Freedom of the Press
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The Ugandan press freedom environment deteriorated in 2011 due to an increase in harassment, intimidation, and violence on the part of police and the security forces against journalists who were attempting to cover political events such as the February presidential and parliamentary elections and the “walk to work” demonstrations against rising food and fuel prices in April and May. In addition, there was a rise in biased election coverage by the state-controlled media prior to the elections. Despite these obstacles, however, the independent media remained vibrant.
The country’s constitution provides for freedom of expression and press freedom. However, several laws claw back these guarantees, and the government continued to crack down on critical journalists and media houses using both subtle and blatant methods. Although the law on sedition, which had often been invoked to charge critical journalists, was declared unconstitutional by the Constitutional Court in August 2010, the government continued to use other provisions of the penal code, including those on criminal libel and treason, against journalists.
There had been fear that the Press and Journalist Amendment Bill, proposed in 2010, would enable the government to manipulate the licensing and registration of media houses and introduce new publication offenses, but the amendments had not been tabled before parliament as of the end of 2011. In April 2011, after a delay of nearly six years, the government finally gazetted the regulations to operationalize the 2005 Access to Information Act. Uganda is among a handful of African countries with a freedom of information law; however, without the regulations in place, the act had existed only on paper. Even after the release of the regulations, many government departments still deny requests for information. Moreover, parliament has yet to enforce the law’s requirement that each ministry submit annual reports on the status of implementation. Other laws related to national security and confidentiality continue to impede open access to information in practice.
The 2000 Press and Journalist Act requires journalists to register with the government-affiliated National Institute of Journalists of Uganda (NIJU) and obtain a license from the Media Council, which has been criticized for lacking independence. Journalists must also meet certain standards, including the possession of a university degree, to be full members of NIJU. Although journalists are supposed to renew their licenses annually, this provision is frequently overlooked in practice. Minister of Information and National Guidance Mary Karooro Okurut warned in September 2011 that the government could be compelled to enforce the requirement that journalists to be licensed, citing growing unprofessionalism.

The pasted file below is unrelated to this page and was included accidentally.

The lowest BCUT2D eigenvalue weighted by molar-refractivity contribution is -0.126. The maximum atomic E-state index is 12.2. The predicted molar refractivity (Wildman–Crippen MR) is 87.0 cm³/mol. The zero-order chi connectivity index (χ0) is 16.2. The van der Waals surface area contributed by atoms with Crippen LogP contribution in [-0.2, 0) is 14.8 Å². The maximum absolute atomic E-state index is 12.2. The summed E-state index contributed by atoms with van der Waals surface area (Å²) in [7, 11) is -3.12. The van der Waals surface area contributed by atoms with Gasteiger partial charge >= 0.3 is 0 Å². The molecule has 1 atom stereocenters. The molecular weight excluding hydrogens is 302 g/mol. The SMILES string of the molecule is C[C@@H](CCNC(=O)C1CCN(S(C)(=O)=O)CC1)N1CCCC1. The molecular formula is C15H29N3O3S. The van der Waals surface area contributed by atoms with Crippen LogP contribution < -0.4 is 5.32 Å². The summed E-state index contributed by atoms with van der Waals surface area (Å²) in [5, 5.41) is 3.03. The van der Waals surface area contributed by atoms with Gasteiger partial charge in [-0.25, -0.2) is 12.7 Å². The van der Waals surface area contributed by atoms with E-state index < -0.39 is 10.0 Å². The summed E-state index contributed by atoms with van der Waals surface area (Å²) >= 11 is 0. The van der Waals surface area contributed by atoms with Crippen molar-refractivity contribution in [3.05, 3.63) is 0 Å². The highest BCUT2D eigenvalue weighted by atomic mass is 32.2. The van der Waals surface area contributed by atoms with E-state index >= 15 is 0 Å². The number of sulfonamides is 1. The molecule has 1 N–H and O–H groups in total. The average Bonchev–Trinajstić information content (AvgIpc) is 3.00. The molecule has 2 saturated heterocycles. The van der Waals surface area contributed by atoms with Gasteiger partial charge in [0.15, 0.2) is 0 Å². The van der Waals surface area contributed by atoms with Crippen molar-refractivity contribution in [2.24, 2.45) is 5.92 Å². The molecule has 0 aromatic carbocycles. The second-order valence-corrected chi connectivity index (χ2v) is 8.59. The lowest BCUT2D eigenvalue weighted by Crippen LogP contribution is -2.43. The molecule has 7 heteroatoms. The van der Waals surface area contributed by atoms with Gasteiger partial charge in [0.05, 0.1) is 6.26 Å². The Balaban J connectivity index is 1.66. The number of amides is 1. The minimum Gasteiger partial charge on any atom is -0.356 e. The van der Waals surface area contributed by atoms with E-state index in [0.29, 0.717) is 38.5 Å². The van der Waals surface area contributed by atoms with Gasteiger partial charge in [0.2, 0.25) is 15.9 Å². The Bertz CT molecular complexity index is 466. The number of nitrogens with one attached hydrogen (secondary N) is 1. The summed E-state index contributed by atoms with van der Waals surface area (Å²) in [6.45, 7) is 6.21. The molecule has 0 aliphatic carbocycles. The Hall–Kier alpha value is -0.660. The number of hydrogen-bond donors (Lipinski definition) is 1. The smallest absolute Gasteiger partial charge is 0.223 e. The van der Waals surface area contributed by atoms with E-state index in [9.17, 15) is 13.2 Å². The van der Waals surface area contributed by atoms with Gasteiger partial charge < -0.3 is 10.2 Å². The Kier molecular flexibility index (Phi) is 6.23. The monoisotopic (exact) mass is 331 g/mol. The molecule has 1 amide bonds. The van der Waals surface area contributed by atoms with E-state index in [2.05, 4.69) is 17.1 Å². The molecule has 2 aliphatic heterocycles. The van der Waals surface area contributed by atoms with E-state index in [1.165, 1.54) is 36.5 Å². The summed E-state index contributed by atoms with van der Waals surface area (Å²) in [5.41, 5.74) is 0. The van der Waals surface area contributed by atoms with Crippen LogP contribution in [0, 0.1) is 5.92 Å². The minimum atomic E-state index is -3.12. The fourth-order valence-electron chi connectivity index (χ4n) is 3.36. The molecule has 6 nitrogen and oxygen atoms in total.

The regulatory structure is not always transparent, and grants broad discretionary powers to the regulator. The 2000 Electronic Media Act created the Uganda Broadcasting Council (UBC), which can grant or withhold licenses based on an opaque set of conditions, and confiscate transmission equipment without a hearing or other forms of due process. In March 2010, the Broadcasting Council was merged with the Uganda Communications Commission (UCC), which regulates the telecommunications sector. The regulator is susceptible to influence and manipulation by the executive. Authorities have continued to interfere in private radio broadcasting, temporarily shutting down some stations in recent years. There were reports that four radio stations that had been closed down by the regulator in September 2009 on accusations of promoting sectarianism and inciting violence continued to engage in self-censorship to avoid renewed conflict with the authorities. In April 2011, the UBC issued a warning to television and radio stations against covering the postelection protests live. The regulator warned that it would take “appropriate action” against any media house that aired material deemed to promote a culture of violence, ethnic prejudice, and public insecurity. Council chairman Godfrey Mutabazi accused some broadcasters of “portraying the events in such a way as to compromise public security.” In a May 17 statement, Ugandan president Yoweri Museveni took issue with the media for their continued coverage of antigovernment protests, calling them “enemies of Uganda’s recovery.” Despite some donor-supported efforts, such as the formation of the Independent Media Council of Uganda, self-regulation by the media sector is lacking, providing the government with a rationale for imposing statutory controls.